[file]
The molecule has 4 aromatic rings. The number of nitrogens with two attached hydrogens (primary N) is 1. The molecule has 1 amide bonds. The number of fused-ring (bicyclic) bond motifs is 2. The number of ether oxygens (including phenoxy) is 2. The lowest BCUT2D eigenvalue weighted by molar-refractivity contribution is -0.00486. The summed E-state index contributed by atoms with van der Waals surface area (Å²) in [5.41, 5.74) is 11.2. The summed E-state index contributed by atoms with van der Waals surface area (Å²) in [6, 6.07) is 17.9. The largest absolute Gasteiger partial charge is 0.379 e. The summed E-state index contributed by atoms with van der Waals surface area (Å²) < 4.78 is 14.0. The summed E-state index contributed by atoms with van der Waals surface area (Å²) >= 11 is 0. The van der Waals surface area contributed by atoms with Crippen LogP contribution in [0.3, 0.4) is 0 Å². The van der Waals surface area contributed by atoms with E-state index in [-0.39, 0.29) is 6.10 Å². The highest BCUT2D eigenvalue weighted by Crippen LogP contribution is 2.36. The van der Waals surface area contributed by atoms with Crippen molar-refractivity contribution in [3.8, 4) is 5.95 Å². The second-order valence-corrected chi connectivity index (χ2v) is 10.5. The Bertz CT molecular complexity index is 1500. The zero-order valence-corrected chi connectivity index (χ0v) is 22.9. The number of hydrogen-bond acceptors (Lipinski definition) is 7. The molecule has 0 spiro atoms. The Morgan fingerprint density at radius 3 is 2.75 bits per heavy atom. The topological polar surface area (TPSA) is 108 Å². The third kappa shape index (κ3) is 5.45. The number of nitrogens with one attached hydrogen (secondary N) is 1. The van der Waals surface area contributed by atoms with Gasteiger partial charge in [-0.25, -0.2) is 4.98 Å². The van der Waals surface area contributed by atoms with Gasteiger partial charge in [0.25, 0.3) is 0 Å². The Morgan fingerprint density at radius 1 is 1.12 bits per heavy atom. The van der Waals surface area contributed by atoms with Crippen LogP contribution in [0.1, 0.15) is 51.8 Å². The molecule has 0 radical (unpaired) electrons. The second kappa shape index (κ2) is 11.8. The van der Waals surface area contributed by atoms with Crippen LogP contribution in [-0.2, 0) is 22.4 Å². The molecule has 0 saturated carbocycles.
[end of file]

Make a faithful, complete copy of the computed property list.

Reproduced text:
The molecule has 4 aromatic rings. The number of nitrogens with two attached hydrogens (primary N) is 1. The molecule has 1 amide bonds. The number of fused-ring (bicyclic) bond motifs is 2. The number of ether oxygens (including phenoxy) is 2. The lowest BCUT2D eigenvalue weighted by molar-refractivity contribution is -0.00486. The summed E-state index contributed by atoms with van der Waals surface area (Å²) in [5.41, 5.74) is 11.2. The summed E-state index contributed by atoms with van der Waals surface area (Å²) in [6, 6.07) is 17.9. The largest absolute Gasteiger partial charge is 0.379 e. The summed E-state index contributed by atoms with van der Waals surface area (Å²) < 4.78 is 14.0. The summed E-state index contributed by atoms with van der Waals surface area (Å²) >= 11 is 0. The van der Waals surface area contributed by atoms with Crippen LogP contribution in [0.3, 0.4) is 0 Å². The van der Waals surface area contributed by atoms with E-state index in [-0.39, 0.29) is 6.10 Å². The highest BCUT2D eigenvalue weighted by Crippen LogP contribution is 2.36. The van der Waals surface area contributed by atoms with Crippen molar-refractivity contribution in [3.8, 4) is 5.95 Å². The second-order valence-corrected chi connectivity index (χ2v) is 10.5. The Bertz CT molecular complexity index is 1500. The zero-order valence-corrected chi connectivity index (χ0v) is 22.9. The number of hydrogen-bond acceptors (Lipinski definition) is 7. The molecule has 0 spiro atoms. The Morgan fingerprint density at radius 3 is 2.75 bits per heavy atom. The topological polar surface area (TPSA) is 108 Å². The third kappa shape index (κ3) is 5.45. The number of nitrogens with one attached hydrogen (secondary N) is 1. The van der Waals surface area contributed by atoms with Gasteiger partial charge in [-0.25, -0.2) is 4.98 Å². The van der Waals surface area contributed by atoms with Gasteiger partial charge in [0.25, 0.3) is 0 Å². The Morgan fingerprint density at radius 1 is 1.12 bits per heavy atom. The van der Waals surface area contributed by atoms with Crippen LogP contribution in [0.1, 0.15) is 51.8 Å². The molecule has 0 radical (unpaired) electrons. The second kappa shape index (κ2) is 11.8. The van der Waals surface area contributed by atoms with Crippen LogP contribution in [-0.2, 0) is 22.4 Å². The molecule has 0 saturated carbocycles.